- Mandy Van Deven (2010). "Greger, Michael 1972-". In Margaret Puskar-Pasewicz. Cultural Encyclopedia of Vegetarianism. Santa Barbara, CA: Greenwood. p. 123. ISBN 9780313375569.
- Greger, Michael (1994). "Mad Cow Disease - Much More Serious Than AIDS". Envirolink. Archived from the original on 24 December 1996.
- "1996 Interview with Michael Greger". www.mad-cow.org.
- Usborne, David (February 26, 1998). "Oprah triumphs over the Texas cattle ranchers". The Independent.
- Greger, M (1999). "About the Author". United Progressive Alumni. Archived from the original on March 2, 2000.
- "The odds against finding mad cow disease: North America's meat inspection rules leave a lot to be desired, a U.S. expert says". The Vancouver Sun via Lexis-Nexus. June 7, 2003.
- Parker-Pope, Tara (May 27, 2003). "Beef Industry's Dirty Secret:U.S. Lags on Safety Standards". Wall Street Journal.
- "Mad cow disease; USDA misleads public on beef safety." Washington Times [Washington, DC] 2 Jan. 2004: A17. Infotrac Newsstand. Web. 1 Sept. 2016.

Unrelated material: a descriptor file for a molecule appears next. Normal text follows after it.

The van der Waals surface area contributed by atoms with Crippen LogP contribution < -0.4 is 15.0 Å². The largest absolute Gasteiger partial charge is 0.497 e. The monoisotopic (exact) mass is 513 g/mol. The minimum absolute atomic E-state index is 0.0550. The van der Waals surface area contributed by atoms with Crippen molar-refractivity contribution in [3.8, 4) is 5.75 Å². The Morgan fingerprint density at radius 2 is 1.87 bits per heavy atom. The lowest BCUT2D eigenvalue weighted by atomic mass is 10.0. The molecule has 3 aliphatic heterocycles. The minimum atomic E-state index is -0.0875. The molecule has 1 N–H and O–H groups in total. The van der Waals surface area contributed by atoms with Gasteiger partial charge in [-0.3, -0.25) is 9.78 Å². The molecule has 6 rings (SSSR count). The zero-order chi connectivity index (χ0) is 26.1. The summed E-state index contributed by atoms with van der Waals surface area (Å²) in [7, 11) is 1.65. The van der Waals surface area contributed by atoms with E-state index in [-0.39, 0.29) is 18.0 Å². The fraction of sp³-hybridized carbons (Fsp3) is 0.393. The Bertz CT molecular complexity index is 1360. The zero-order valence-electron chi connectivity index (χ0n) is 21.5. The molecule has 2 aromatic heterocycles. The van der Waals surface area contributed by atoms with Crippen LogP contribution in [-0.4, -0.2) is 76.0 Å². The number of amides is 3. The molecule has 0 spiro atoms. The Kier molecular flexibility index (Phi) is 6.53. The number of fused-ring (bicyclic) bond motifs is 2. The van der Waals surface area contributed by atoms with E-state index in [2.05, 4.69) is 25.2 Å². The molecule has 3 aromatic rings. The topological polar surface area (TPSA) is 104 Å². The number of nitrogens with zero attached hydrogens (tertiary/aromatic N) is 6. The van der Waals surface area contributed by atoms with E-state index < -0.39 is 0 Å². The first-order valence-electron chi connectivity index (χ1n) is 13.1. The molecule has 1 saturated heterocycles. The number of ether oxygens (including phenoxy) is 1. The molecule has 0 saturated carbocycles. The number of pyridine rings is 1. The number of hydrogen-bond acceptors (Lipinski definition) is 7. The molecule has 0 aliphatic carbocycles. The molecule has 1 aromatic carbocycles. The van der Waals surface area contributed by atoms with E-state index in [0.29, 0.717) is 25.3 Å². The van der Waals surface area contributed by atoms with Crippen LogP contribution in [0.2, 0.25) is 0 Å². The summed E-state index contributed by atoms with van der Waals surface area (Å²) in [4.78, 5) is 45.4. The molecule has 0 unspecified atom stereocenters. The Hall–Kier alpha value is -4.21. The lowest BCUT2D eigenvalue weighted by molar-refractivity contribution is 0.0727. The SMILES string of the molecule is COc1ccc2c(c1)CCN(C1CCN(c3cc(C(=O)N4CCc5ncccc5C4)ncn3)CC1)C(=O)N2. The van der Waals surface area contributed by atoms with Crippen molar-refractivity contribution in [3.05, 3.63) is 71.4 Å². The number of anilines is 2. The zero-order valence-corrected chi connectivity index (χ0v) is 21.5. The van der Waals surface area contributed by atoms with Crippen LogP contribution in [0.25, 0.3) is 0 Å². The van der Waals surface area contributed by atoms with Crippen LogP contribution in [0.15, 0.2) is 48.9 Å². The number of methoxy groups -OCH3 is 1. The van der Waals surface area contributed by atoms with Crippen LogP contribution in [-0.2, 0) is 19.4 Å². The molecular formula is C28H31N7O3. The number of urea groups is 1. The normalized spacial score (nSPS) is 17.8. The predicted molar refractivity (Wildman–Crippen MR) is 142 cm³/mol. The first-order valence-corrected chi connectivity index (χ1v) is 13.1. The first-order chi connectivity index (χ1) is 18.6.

- Davidson, S. (2004, Jan 29). MIT to hold forum on mad cow disease; local physician to give keynote address. Jewish Advocate. Retrieved from Proquest. Quote: "Consumers concerned about mad cow disease and other issues about safeguarding the food supply may want to attend the Jan. 29 lecture at MIT by Michael Greger, M.D., entitled "Mad Cow Disease: Plague of the 21st Century?" ... Greger was raised in a small Arizona town, "the only Jewish family within 30 miles." His parents were New York natives; his mother taught Biblical Hebrew at the community college. Following his parents' divorce, he moved with his mother and brother to Binghamton, N.Y., where she taught Hebrew school at the orthodox Beth Israel synagogue."
- "Confused About Mad Cow? New Ad Exposes Scaremongers and Dispels Myths." PR Newswire 5 Jan. 2004. Academic OneFile. Web. 1 Sept. 2016.
- Greger, Michael (Winter 2004). "The killer among us: Could mad cow disease already be killing thousands of Americans every year?" (PDF). EarthSave News Vol 15 No. 1. p. 5.
- "American College Of Lifestyle Medicine". California Explore. Retrieved September 1, 2016.